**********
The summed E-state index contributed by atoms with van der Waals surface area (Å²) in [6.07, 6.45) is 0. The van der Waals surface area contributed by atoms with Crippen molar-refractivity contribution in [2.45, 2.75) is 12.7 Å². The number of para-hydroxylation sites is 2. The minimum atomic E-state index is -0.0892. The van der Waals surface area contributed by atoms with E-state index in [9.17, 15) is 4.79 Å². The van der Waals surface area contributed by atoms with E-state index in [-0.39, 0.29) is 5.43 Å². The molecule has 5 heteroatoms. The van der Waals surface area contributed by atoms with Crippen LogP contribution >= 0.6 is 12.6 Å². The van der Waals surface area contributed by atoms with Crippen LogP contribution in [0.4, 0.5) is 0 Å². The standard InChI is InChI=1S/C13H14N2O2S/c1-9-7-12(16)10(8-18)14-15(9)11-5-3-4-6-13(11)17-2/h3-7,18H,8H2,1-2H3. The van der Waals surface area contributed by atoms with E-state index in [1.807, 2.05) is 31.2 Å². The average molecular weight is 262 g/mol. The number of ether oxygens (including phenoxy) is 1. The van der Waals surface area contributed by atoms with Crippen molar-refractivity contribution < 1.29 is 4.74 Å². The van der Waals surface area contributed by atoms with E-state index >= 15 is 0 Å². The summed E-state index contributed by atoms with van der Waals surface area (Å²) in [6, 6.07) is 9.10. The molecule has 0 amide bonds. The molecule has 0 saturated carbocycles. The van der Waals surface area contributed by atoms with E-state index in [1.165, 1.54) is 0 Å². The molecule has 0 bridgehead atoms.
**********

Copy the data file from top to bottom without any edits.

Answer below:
The summed E-state index contributed by atoms with van der Waals surface area (Å²) in [6.07, 6.45) is 0. The van der Waals surface area contributed by atoms with Crippen molar-refractivity contribution in [2.45, 2.75) is 12.7 Å². The number of para-hydroxylation sites is 2. The minimum atomic E-state index is -0.0892. The van der Waals surface area contributed by atoms with E-state index in [9.17, 15) is 4.79 Å². The van der Waals surface area contributed by atoms with E-state index in [-0.39, 0.29) is 5.43 Å². The molecule has 5 heteroatoms. The van der Waals surface area contributed by atoms with Crippen LogP contribution >= 0.6 is 12.6 Å². The van der Waals surface area contributed by atoms with Crippen LogP contribution in [0.4, 0.5) is 0 Å². The standard InChI is InChI=1S/C13H14N2O2S/c1-9-7-12(16)10(8-18)14-15(9)11-5-3-4-6-13(11)17-2/h3-7,18H,8H2,1-2H3. The van der Waals surface area contributed by atoms with E-state index in [1.807, 2.05) is 31.2 Å². The average molecular weight is 262 g/mol. The number of ether oxygens (including phenoxy) is 1. The van der Waals surface area contributed by atoms with Crippen molar-refractivity contribution < 1.29 is 4.74 Å². The van der Waals surface area contributed by atoms with E-state index >= 15 is 0 Å². The summed E-state index contributed by atoms with van der Waals surface area (Å²) in [6, 6.07) is 9.10. The molecule has 0 amide bonds. The molecule has 0 saturated carbocycles. The van der Waals surface area contributed by atoms with E-state index in [1.165, 1.54) is 0 Å². The molecule has 0 bridgehead atoms.